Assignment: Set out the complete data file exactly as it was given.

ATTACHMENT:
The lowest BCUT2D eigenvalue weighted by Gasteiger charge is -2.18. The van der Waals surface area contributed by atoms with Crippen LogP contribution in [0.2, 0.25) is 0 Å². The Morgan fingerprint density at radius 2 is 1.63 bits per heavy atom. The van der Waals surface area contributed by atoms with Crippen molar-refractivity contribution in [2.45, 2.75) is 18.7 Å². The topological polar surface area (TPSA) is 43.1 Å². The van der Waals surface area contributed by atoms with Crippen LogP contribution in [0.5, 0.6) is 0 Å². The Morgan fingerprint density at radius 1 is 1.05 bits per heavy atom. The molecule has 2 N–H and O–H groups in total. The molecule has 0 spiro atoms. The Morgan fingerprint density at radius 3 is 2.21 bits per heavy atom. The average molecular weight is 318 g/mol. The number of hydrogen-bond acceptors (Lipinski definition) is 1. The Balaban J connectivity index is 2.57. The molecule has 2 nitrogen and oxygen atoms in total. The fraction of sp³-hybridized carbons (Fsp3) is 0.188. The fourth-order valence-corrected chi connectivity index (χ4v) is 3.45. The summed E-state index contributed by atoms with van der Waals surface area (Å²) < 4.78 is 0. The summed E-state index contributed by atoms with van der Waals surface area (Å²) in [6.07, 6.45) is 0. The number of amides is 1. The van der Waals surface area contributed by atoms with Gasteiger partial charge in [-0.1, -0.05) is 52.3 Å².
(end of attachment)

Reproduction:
The lowest BCUT2D eigenvalue weighted by Gasteiger charge is -2.18. The van der Waals surface area contributed by atoms with Crippen LogP contribution in [0.2, 0.25) is 0 Å². The Morgan fingerprint density at radius 2 is 1.63 bits per heavy atom. The van der Waals surface area contributed by atoms with Crippen molar-refractivity contribution in [2.45, 2.75) is 18.7 Å². The topological polar surface area (TPSA) is 43.1 Å². The van der Waals surface area contributed by atoms with Crippen LogP contribution in [0.5, 0.6) is 0 Å². The Morgan fingerprint density at radius 1 is 1.05 bits per heavy atom. The molecule has 2 N–H and O–H groups in total. The molecule has 0 spiro atoms. The Morgan fingerprint density at radius 3 is 2.21 bits per heavy atom. The average molecular weight is 318 g/mol. The number of hydrogen-bond acceptors (Lipinski definition) is 1. The Balaban J connectivity index is 2.57. The molecule has 2 nitrogen and oxygen atoms in total. The fraction of sp³-hybridized carbons (Fsp3) is 0.188. The fourth-order valence-corrected chi connectivity index (χ4v) is 3.45. The summed E-state index contributed by atoms with van der Waals surface area (Å²) < 4.78 is 0. The summed E-state index contributed by atoms with van der Waals surface area (Å²) in [6.07, 6.45) is 0. The number of amides is 1. The van der Waals surface area contributed by atoms with Gasteiger partial charge in [-0.1, -0.05) is 52.3 Å².